Lockwood Kipling: Arts and Crafts in the Punjab and London – Exhibition at V&A Museum
A Wood Carver, from a collection depicting craftsmen of the North-West Provinces of British India, by Lockwood Kipling, 1870
V&A Museum and Bard Graduate Center Present Fascinating Exhibition About Lockwood Kipling
London's Victoria and Albert Museum in a joint collaboration with the Bard Graduate Center, New York, presents an exhibition entitled Lockwood Kipling: Arts and Crafts in the Punjab and London.
The exhibition is co-curated by Julius Bryant, Keeper of Word & Image, and Dr Susan Weber, Director of the Bard Graduate Center. Exploring the life and work of Lockwood Kipling (1837-1911), this exhibition shows the results of a 3-year research project by scholars from Mumbai, Lahore, London, New York, Vermont and Hawaii.
About the Artist
Born in Yorkshire in 1837, John Lockwood Kipling initially worked as an architectural sculptor and designer. After joining the South Kensington Museum (now the V&A Museum), Kipling created terracotta architectural sculptures for the new museum buildings. His own image is still visible in a mosaic panel overlooking the John Madejski garden. Just in case you're thinking the name seems familiar, Lockwood was the father of Rudyard Kipling, many of whose books he illustrated.
Speaking recently, Julius Bryant said: “It's note often that the V&A puts on an exhibition about a member of its own staff!”
Kipling in Bombay and Lahore
In 1865 Kipling went to Bombay (now Mumbai) where he stayed for ten years, teaching at the Sir Jamsetjee Jeejeebhoy School of Art. He moved to Lahore in 1875 to become Principal of the Mayo School of Art (now Pakistan's National College of Arts) and Chief Curator of the Lahore Central Museum.
At the Mayo School he and his staff recruited talented students from the surrounding area. He pioneered an entirely new approach to art education using the museum's collections and the city's architecture as sources for students to study and copy.
As Chief Curator of the museum Kipling developed and expanded the reference library as well as the museum's collections. Working closely with his colleague Bhai Ram Singh, he organised the design and construction of new buildings for both the museum and the art school.
In Bombay and Lahore Kipling collected photographs and prints of Indian crafts and craftsmen, reflecting a variety of cultural and religious traditions. In the late 1860s and early 1870s many craft traditions were in decline. To ensure their preservation, Kipling encouraged his students to focus on regional crafts such as wood carving, carpentry and textiles.
During this period Kipling and his students were involved in the decoration of much of Bombay's emerging Gothic Revival architecture. Many of the buildings they worked on can be seen in a film specially commissioned for the exhibition. Kipling encouraged his students to make detailed studies of local buildings, such as mosques and monuments, many of which are on display.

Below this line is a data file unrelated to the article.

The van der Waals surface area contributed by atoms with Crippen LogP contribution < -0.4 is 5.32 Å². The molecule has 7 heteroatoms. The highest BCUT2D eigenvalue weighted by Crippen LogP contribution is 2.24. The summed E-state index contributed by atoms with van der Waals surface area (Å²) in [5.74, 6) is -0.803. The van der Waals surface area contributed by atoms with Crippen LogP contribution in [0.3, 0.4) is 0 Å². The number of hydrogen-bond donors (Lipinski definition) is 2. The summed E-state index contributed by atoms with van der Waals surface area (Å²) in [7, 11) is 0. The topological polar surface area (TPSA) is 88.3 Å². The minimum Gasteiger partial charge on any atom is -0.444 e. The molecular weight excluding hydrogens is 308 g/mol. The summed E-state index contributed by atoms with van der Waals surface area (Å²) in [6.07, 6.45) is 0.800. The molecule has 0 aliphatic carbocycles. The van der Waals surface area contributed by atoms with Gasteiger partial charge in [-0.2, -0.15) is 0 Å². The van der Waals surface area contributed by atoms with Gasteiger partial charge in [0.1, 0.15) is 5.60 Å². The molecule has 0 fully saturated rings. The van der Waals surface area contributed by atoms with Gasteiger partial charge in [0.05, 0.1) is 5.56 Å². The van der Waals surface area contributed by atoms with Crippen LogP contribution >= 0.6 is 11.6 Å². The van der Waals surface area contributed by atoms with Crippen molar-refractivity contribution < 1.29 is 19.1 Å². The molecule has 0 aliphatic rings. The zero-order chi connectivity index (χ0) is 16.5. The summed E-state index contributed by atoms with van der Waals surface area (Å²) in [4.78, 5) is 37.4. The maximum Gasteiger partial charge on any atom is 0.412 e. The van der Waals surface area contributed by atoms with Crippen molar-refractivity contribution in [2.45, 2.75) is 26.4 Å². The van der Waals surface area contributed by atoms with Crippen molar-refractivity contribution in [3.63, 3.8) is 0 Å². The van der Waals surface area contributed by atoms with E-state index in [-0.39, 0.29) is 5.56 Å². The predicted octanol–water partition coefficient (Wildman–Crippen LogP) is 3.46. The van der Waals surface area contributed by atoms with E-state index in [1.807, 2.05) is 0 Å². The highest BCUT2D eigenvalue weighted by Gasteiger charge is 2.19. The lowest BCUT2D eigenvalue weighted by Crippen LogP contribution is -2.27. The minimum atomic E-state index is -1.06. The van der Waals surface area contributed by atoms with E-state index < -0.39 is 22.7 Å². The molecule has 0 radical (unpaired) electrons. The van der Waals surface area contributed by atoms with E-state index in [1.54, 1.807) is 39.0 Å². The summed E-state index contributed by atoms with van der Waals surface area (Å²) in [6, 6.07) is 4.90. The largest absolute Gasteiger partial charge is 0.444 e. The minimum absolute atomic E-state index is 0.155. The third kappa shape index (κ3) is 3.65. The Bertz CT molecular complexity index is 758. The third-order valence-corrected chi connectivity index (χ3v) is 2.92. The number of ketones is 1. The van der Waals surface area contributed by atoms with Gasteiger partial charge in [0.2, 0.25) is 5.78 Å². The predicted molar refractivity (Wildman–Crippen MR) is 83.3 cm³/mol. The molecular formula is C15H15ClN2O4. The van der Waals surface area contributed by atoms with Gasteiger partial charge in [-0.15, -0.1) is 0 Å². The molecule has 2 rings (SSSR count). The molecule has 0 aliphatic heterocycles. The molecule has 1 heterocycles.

Kipling's unceasing efforts in the preservation of Punjabi arts and crafts must not be under- estimated. The V&A's collection includes many items that Kipling sent back to London including plaster casts and salvaged architectural features as well as contemporary items such as detailed carved doors, windows and screens.
The Great Exhibition: India No. 4 by Joseph Nash, ca.1851
How the Great Exhibition of 1851 Inspired Him
As a teenager, Lockwood Kipling visited the 1851 Great Exhibition. One of the highlights of his visit was the Indian section. This was put together by the British East India Company to open up new markets for Indian crafts and materials.
Bracelet shown at the Great Exhibition, made in Rajasthan, India, ca.1850
After seeing items such as this Indian-made gold bracelet Lockwood was inspired to train as a designer and modeller.
The bracelet is inset with diamonds and enamelled on the outside in a vibrant translucent royal blue. Indian jewellery was often enamelled on the inside as well to protect the soft gold from damage caused by contact with the wearer's skin. The inside of this bracelet is enamelled with a scroll pattern of green leaves and red flowers on a white ground. Pigeons and green and red parrots peck at the leaves. The item now forms part of the V&A's collection.
Lockwood Illustrated Books for his Son, Rudyard.
Retirement - Kipling Rekindle's Old Passions
Lockwood Kipling retired in 1893. On returning to England he spent his retirement working with family, friends, and colleagues. Drawing upon his knowledge of Indian art and architecture, Lockwood created innovative book designs and illustrations, many for his son Rudyard. He also rekindled his love of pottery, and one of my favourite exhibits is this terracotta tobacco jar.
Terracotta Tobacco Jar and Cover in the form of a Bear, by Lockwood Kipling, 1896.
Lockwood Kipling: Arts and Crafts in the Punjab and London
Lockwood Kipling: Arts and Crafts in the Punjab and London will be on show from 14th January to 2nd April 2017. The display will be on display at the Bard Graduate Centre from 15th September 2017 to 4th February 2018.
Admission is free and further information is available from the V&A Museum.
Getting to the V&A Musem
The impressive V&A Museum stands at the corner of Cromwell Road and Exhibition Road. It is just a few minute's walk from South Kensington Tube Sta
© 2017 Frances Spiegel